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Sylvia Lim, CFP, CGA

College students are often young, cool and optimistic. They are living the best years of their lives, but sometimes to their own financial detriment. Unrestrained spending, living beyond their means, and unwilling to delay immediate gratification often put them in the poor house by the time they graduate. A quagmire of debt is no way to start a career after graduation. So let’s take a look at what can be done to minimize or even avoid this catastrophic scenario.
Many students will have debt on graduation. That is ok as long as the debt total is an amount that can be easily paid off within a few years after graduation. It is not a good idea to take on a sum so large that it will in debt the student for the next 20 years!

It is essential for post secondary students to map out their sources of income for the coming school year, and to know the timing of when they will be received. It is also important to do the same thing with their anticipated expenses for the corresponding period. If the plan shows that income does not match up to expenses, it’s best for the student to think about alternatives available to make those numbers work.

First option is obvious. Take a closer look at the expenses and see which items can be cut out or reduced. For example,if it looks like funds are going to be short in October because of those textbook purchases made in September,think about spending less on clothing inOctober. Better yet, refrain from buying those Nikes altogether. The savings can be use to minimize the debt impact. Every dollar counts.
It’s hard, but consider cutting back on the beer, pizzas, and candy bars. Just remember, it’s short term pain for long term gain.

Kelly knew her money will be tight in January, because of the holidays, by about $500. She wisely started trimming back her spending in take out coffees, lunch outs, and candy bars. These savings added up to $150 a month. By anticipating this short fall ahead of time, Kelly was able to make up this short fall with her new found savings in just over 3 months.

Secondly, see if working part time is necessary and a rational option. It can be for a period as short as four 8-hour Saturday shifts in October, just to help get over the money crunch for that month. If working longer is necessary, plan the hours so that they don’t impede on study time. School is priority, but going into huge debt because of it is also not a good long term solution. It’s best to tackle it head on, one bit at a time.

Like Kelly, Greg knows he’ll be short on money after Christmas by $500. He chose to work a few weekend shifts before the holidays to earn the extra money he needs. By January, instead of being stressed out about money after the holidays, Greg is well on track financially and can pay full attention to his studies.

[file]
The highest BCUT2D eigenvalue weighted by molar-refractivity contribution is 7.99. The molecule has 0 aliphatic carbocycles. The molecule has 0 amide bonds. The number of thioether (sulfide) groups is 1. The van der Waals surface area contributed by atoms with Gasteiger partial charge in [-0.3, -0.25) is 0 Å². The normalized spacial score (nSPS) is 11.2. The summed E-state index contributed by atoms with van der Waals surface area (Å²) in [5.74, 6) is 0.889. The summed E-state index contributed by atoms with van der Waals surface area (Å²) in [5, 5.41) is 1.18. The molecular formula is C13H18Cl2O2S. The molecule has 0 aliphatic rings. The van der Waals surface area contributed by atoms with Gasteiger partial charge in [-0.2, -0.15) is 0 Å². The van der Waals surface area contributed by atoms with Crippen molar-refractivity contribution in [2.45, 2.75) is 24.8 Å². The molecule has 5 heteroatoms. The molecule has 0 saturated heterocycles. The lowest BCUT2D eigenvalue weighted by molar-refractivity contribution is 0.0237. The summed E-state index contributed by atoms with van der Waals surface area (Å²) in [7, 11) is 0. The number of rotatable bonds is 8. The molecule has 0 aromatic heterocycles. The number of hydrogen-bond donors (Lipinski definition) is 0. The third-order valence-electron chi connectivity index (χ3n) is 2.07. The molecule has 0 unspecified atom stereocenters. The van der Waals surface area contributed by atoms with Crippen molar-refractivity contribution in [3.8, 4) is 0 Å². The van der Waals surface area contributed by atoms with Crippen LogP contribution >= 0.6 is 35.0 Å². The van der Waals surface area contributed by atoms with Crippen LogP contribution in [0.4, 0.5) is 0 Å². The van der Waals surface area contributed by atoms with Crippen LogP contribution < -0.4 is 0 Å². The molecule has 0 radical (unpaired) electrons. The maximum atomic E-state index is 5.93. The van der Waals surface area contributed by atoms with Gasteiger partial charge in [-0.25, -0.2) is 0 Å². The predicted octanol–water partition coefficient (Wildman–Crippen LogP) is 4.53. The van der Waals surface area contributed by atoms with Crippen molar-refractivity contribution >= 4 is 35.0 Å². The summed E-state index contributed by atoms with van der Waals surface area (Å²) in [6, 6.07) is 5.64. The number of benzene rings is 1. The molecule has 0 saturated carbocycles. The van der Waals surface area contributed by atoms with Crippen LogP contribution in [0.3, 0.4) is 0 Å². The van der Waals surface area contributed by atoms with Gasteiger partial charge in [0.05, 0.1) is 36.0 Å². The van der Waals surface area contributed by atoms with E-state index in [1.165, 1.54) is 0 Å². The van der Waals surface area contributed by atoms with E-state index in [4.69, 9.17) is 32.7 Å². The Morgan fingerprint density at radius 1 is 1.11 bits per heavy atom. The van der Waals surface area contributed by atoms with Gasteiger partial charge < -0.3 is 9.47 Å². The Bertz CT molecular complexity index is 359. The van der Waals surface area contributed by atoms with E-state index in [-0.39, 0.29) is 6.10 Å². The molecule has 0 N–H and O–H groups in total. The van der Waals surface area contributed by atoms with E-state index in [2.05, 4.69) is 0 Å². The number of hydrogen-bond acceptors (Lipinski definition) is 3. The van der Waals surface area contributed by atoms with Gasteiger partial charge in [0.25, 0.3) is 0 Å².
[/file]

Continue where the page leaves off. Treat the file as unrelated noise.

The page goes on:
Look to other financial aid options that are available especially to students. The first place to check is often the financial aids office at the school. Check also for affiliation scholarships and bursaries where they are offered to off springs of company workers and association members for the purpose of attending post secondary education.

If all else fails, consider asking your family for financial assistance where possible. Assistance can take different forms:
– Live at home, rent free, while attending
– Use the family car, for free, instead of owning your own;
– Check into health care coverage while living at home. Often the parents’ extended health and dental plans can cover grown children attending post secondary schooling;
– Borrow clothing from your same size sibling, for free.

Here are some other ideas to help students cut back on expenses and be more financially savvy:

1) Cut out those credit cards that charge 18% or 20% in interest. Keep only one for emergency. Use credit wisely and pay off the balance every month by the due date. Those interest charges on unpaid balances are like weeds. They will spread and grow the debt, and can overwhelm anyone who’s not paying attention for many years to come. Repeat – do not use credit unless there is money already available to pay off the purchases.

2) Watch those cellphone usage billings. Billings can become excessive if the student has outgrown an existing plan or overuse the service inappropriately.

3) Refrain from the need to have the latest gadget, toy or clothing item. Try hanging on to those iPods, cellphones, computers, cameras and other electronics for a few more years. A full time student has no business upgrading these gadgets on a regular basis. Most are them are still functional and good after 2 or 3 years. They’re just not as trendy. Don’t buy Gucci bags and Guess jeans. Fashionistas are not students, and students need not attempt to be fashionistas, unless they have very wealthy parents funding this indulgent lifestyle.

4) Walk, bike, take public
transit and ditch the car. Owning a car means more than putting gas in the tank. Think maintenance, insurance, and depreciated value on the car. They often add up to thousands of dollars a year in extra expenses. Check with the school, they often provide subsidized transit passes or even include them in the school fees.
It’s a good exercise for students to foray into the arena of money planning while they’re in college or university. If they can juggle their dollars during their post secondary school years successfully, chances are they will be able to do it successfully for the rest of their lives.

So go back to school and learn something worthwhile. That includes learning the practical skills of managing money, for life!

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